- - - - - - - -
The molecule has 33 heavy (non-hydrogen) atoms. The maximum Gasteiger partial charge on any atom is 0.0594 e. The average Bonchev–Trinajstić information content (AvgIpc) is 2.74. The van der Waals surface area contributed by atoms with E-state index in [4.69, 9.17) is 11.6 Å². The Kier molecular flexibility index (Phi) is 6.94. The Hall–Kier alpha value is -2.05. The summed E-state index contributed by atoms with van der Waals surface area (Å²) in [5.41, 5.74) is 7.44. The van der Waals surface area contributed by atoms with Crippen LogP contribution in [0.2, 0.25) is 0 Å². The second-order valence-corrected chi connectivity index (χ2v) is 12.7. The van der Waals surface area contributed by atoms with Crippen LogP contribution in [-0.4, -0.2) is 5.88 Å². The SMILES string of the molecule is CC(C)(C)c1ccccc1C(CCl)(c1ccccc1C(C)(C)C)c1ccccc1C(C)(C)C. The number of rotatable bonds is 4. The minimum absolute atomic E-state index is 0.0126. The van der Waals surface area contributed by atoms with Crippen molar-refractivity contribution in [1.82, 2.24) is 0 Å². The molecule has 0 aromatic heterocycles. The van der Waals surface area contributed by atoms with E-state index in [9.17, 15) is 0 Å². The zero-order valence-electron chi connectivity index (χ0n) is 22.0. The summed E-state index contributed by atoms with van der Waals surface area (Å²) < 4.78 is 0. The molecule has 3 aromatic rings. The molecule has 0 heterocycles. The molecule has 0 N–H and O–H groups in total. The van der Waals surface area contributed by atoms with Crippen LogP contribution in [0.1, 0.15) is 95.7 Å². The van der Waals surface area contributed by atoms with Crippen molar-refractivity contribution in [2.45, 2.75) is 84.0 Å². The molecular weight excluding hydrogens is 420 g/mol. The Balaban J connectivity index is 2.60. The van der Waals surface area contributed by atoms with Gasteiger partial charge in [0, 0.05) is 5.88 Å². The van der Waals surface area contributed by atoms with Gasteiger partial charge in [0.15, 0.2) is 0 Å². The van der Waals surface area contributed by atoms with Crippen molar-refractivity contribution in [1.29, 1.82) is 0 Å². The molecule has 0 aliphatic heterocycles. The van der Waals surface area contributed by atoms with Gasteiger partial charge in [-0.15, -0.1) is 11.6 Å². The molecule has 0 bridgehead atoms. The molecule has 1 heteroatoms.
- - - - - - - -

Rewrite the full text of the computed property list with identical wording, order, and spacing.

The molecule has 33 heavy (non-hydrogen) atoms. The maximum Gasteiger partial charge on any atom is 0.0594 e. The average Bonchev–Trinajstić information content (AvgIpc) is 2.74. The van der Waals surface area contributed by atoms with E-state index in [4.69, 9.17) is 11.6 Å². The Kier molecular flexibility index (Phi) is 6.94. The Hall–Kier alpha value is -2.05. The summed E-state index contributed by atoms with van der Waals surface area (Å²) in [5.41, 5.74) is 7.44. The van der Waals surface area contributed by atoms with Crippen LogP contribution in [0.2, 0.25) is 0 Å². The second-order valence-corrected chi connectivity index (χ2v) is 12.7. The van der Waals surface area contributed by atoms with Crippen LogP contribution in [-0.4, -0.2) is 5.88 Å². The SMILES string of the molecule is CC(C)(C)c1ccccc1C(CCl)(c1ccccc1C(C)(C)C)c1ccccc1C(C)(C)C. The number of rotatable bonds is 4. The minimum absolute atomic E-state index is 0.0126. The van der Waals surface area contributed by atoms with Crippen molar-refractivity contribution in [1.82, 2.24) is 0 Å². The molecule has 0 aromatic heterocycles. The van der Waals surface area contributed by atoms with E-state index in [9.17, 15) is 0 Å². The zero-order valence-electron chi connectivity index (χ0n) is 22.0. The summed E-state index contributed by atoms with van der Waals surface area (Å²) < 4.78 is 0. The molecule has 3 aromatic rings. The molecule has 0 heterocycles. The molecule has 0 N–H and O–H groups in total. The van der Waals surface area contributed by atoms with Crippen LogP contribution in [0.1, 0.15) is 95.7 Å². The van der Waals surface area contributed by atoms with Crippen molar-refractivity contribution in [2.45, 2.75) is 84.0 Å². The molecular weight excluding hydrogens is 420 g/mol. The Balaban J connectivity index is 2.60. The van der Waals surface area contributed by atoms with Gasteiger partial charge in [0, 0.05) is 5.88 Å². The van der Waals surface area contributed by atoms with Gasteiger partial charge in [0.15, 0.2) is 0 Å². The van der Waals surface area contributed by atoms with Crippen molar-refractivity contribution in [1.29, 1.82) is 0 Å². The molecule has 0 aliphatic heterocycles. The van der Waals surface area contributed by atoms with Gasteiger partial charge in [-0.15, -0.1) is 11.6 Å². The molecule has 0 bridgehead atoms. The molecule has 1 heteroatoms.